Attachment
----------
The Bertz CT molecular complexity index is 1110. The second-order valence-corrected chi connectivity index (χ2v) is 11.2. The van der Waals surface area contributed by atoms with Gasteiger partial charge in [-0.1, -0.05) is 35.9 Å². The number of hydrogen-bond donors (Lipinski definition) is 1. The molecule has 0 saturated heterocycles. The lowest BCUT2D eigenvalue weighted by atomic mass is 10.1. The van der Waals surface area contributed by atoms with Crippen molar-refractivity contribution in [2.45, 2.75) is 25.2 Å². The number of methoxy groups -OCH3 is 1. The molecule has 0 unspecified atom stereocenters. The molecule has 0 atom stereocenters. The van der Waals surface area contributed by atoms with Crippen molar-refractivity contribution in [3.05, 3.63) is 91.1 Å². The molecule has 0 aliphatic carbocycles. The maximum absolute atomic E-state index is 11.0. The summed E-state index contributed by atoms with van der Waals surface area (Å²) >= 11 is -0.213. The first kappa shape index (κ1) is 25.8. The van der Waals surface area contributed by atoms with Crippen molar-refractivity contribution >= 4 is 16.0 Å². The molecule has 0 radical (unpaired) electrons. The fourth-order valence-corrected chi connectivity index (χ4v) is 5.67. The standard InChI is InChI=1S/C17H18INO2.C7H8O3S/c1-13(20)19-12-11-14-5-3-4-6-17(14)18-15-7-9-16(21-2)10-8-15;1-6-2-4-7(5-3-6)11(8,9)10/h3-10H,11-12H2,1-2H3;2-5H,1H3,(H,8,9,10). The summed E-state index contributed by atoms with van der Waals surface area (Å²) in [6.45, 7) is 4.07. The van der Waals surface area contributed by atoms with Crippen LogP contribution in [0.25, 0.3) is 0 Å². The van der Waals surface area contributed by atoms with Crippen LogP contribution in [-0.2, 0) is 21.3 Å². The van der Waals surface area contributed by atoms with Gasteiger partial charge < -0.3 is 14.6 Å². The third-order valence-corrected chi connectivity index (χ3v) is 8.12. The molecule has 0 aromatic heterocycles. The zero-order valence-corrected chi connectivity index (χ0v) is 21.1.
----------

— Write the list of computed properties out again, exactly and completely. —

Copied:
The Bertz CT molecular complexity index is 1110. The second-order valence-corrected chi connectivity index (χ2v) is 11.2. The van der Waals surface area contributed by atoms with Gasteiger partial charge in [-0.1, -0.05) is 35.9 Å². The number of hydrogen-bond donors (Lipinski definition) is 1. The molecule has 0 saturated heterocycles. The lowest BCUT2D eigenvalue weighted by atomic mass is 10.1. The van der Waals surface area contributed by atoms with Crippen molar-refractivity contribution in [2.45, 2.75) is 25.2 Å². The number of methoxy groups -OCH3 is 1. The molecule has 0 unspecified atom stereocenters. The molecule has 0 atom stereocenters. The van der Waals surface area contributed by atoms with Crippen molar-refractivity contribution in [3.05, 3.63) is 91.1 Å². The molecule has 0 aliphatic carbocycles. The maximum absolute atomic E-state index is 11.0. The summed E-state index contributed by atoms with van der Waals surface area (Å²) >= 11 is -0.213. The first kappa shape index (κ1) is 25.8. The van der Waals surface area contributed by atoms with Crippen molar-refractivity contribution >= 4 is 16.0 Å². The molecule has 0 radical (unpaired) electrons. The fourth-order valence-corrected chi connectivity index (χ4v) is 5.67. The standard InChI is InChI=1S/C17H18INO2.C7H8O3S/c1-13(20)19-12-11-14-5-3-4-6-17(14)18-15-7-9-16(21-2)10-8-15;1-6-2-4-7(5-3-6)11(8,9)10/h3-10H,11-12H2,1-2H3;2-5H,1H3,(H,8,9,10). The summed E-state index contributed by atoms with van der Waals surface area (Å²) in [6.45, 7) is 4.07. The van der Waals surface area contributed by atoms with Crippen LogP contribution in [0.25, 0.3) is 0 Å². The van der Waals surface area contributed by atoms with Crippen LogP contribution in [-0.2, 0) is 21.3 Å². The van der Waals surface area contributed by atoms with Gasteiger partial charge < -0.3 is 14.6 Å². The third-order valence-corrected chi connectivity index (χ3v) is 8.12. The molecule has 0 aromatic heterocycles. The zero-order valence-corrected chi connectivity index (χ0v) is 21.1.